Leverage is a powerful tool. It is why Apple took out loans to pay its shareholders a dividend when they have more than enough cash on hand to do it. Ignoring the power of leverage is something the unsophisticated do while wondering why they are always a few paces behind.

 

Additionally, you're not only missing out on interest earnings, but also valuable rewards that dwarf anything you an do with cash alone.

 

Another example from my life...

 

Me and my wife wanted to go to Canada for my parents-in-law 40th wedding anniversary. With me working full time it had to be a very short trip (a weekend) so flying was realistically the only option. Except tickets were $1400 each way from PHL to YYZ. Using my Amex reward miles we saved over $4K in airfare and that was free earnings for us.

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Leverage is a powerful tool. It is why Apple took out loans to pay its shareholders a dividend when they have more than enough cash on hand to do it. Ignoring the power of leverage is something the unsophisticated do while wondering why they are always a few paces behind.

 

Additionally, you're not only missing out on interest earnings, but also valuable rewards that dwarf anything you an do with cash alone.

 

Another example from my life...

 

Me and my wife wanted to go to Canada for my parents-in-law 40th wedding anniversary. With me working full time it had to be a very short trip (a weekend) so flying was realistically the only option. Except tickets were $1400 each way from PHL to YYZ. Using my Amex reward miles we saved over $4K in airfare and that was free earnings for us.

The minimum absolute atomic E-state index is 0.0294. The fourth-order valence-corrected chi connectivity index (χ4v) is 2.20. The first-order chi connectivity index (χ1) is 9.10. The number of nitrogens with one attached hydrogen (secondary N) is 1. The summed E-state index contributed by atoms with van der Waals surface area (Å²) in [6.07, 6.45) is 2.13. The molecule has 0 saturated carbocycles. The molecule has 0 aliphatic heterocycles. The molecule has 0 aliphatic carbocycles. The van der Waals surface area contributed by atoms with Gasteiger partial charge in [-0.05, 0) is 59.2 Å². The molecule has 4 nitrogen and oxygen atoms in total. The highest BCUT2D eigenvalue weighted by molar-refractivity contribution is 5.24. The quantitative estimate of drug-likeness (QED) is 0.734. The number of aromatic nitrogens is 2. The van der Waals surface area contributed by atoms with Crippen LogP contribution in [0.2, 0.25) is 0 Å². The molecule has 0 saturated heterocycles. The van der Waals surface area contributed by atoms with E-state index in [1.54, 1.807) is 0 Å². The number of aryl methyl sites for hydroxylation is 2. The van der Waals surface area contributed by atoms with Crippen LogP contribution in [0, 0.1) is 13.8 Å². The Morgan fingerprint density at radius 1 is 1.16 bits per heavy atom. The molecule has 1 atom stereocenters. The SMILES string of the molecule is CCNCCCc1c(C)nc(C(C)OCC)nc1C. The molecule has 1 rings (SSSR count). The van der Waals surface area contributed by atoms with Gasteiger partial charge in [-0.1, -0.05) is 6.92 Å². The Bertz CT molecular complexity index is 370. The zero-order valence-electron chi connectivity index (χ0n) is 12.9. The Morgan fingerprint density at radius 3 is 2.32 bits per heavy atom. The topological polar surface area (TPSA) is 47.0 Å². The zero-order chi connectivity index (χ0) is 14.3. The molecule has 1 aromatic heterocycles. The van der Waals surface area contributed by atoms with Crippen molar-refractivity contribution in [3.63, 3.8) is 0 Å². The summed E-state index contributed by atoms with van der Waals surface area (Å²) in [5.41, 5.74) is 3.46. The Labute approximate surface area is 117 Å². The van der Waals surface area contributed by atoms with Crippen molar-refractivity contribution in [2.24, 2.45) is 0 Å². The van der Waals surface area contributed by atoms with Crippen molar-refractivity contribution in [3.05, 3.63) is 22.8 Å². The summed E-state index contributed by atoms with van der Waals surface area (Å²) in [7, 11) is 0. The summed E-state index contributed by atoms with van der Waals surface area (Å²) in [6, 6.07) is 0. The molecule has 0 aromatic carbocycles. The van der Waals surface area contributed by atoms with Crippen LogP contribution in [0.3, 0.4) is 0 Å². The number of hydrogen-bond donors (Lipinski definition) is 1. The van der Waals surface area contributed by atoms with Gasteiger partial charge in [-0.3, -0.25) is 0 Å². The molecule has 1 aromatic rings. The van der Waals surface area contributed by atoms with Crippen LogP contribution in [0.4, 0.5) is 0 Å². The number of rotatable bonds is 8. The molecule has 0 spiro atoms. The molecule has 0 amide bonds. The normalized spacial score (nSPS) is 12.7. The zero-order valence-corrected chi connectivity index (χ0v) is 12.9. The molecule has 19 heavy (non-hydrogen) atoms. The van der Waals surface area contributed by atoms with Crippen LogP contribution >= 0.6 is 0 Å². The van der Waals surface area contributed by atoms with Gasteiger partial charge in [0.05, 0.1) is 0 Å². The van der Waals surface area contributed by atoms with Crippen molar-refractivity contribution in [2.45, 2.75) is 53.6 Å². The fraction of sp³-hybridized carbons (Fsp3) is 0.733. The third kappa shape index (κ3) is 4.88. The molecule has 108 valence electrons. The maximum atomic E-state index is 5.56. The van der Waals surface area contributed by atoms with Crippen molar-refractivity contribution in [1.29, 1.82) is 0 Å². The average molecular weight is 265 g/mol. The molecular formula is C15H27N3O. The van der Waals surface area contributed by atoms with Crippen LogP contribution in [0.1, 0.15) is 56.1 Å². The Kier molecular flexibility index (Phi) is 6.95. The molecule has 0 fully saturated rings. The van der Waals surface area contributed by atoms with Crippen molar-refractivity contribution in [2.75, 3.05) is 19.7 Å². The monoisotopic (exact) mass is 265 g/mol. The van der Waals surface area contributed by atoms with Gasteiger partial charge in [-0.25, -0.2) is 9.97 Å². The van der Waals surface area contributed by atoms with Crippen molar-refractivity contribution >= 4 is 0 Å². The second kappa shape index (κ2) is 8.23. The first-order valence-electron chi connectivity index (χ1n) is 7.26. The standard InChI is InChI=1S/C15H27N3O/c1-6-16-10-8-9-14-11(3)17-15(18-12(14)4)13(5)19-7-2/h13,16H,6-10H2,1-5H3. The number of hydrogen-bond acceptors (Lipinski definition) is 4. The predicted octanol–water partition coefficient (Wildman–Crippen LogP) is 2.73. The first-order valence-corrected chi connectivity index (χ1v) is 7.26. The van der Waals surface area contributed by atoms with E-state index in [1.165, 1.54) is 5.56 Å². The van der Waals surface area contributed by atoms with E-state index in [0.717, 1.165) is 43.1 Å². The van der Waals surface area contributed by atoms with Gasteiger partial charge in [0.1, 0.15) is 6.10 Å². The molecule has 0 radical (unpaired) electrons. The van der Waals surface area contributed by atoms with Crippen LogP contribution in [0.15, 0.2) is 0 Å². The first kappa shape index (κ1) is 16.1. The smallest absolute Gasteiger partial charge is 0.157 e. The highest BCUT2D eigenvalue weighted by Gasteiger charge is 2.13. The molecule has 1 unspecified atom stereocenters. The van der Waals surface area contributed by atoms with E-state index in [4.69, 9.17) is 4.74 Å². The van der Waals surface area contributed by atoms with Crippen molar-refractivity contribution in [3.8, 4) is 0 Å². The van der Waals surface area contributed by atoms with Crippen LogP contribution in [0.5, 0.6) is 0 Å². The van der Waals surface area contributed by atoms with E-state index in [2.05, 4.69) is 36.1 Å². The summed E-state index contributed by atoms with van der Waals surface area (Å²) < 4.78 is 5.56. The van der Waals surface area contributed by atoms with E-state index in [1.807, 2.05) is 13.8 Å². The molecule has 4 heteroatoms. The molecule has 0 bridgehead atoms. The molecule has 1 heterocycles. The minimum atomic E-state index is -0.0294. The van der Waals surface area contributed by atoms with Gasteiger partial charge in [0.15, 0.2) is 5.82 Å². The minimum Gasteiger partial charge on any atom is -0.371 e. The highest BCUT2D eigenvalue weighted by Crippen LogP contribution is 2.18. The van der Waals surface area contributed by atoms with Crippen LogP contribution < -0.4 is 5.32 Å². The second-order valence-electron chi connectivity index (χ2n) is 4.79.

Rewards are the best thing about a credit card now days, I'll definitely give you that. But the most popular rewards for a long time were airline miles, and my dad works for an airline so that doesn't really apply to me. I know they are doing a lot more rewards now though like you were mentioning earlier, and security on your spending on credit cards is good as well. Remember, I said several times that credit cards aren't evil and when used right are great, I originally was just trying to make the point that they are definitely not a necessity. What you're talking about is using them wisely, likely planning how you use them to work in your favor. That method of using a credit card still would suggest you have an emergency fund in savings to cover most random expenses that come up, and then putting planned transactions on the card to give you the best leverage. I still reject the notion of having a card with the intention of using it as your emergency fund, because you can't plan when emergencies will happen. They can certainly be there as a last ditch effort in the case of needing to free up larger chunks of money from savings, but I wouldn't consider it wise to do so as a habit.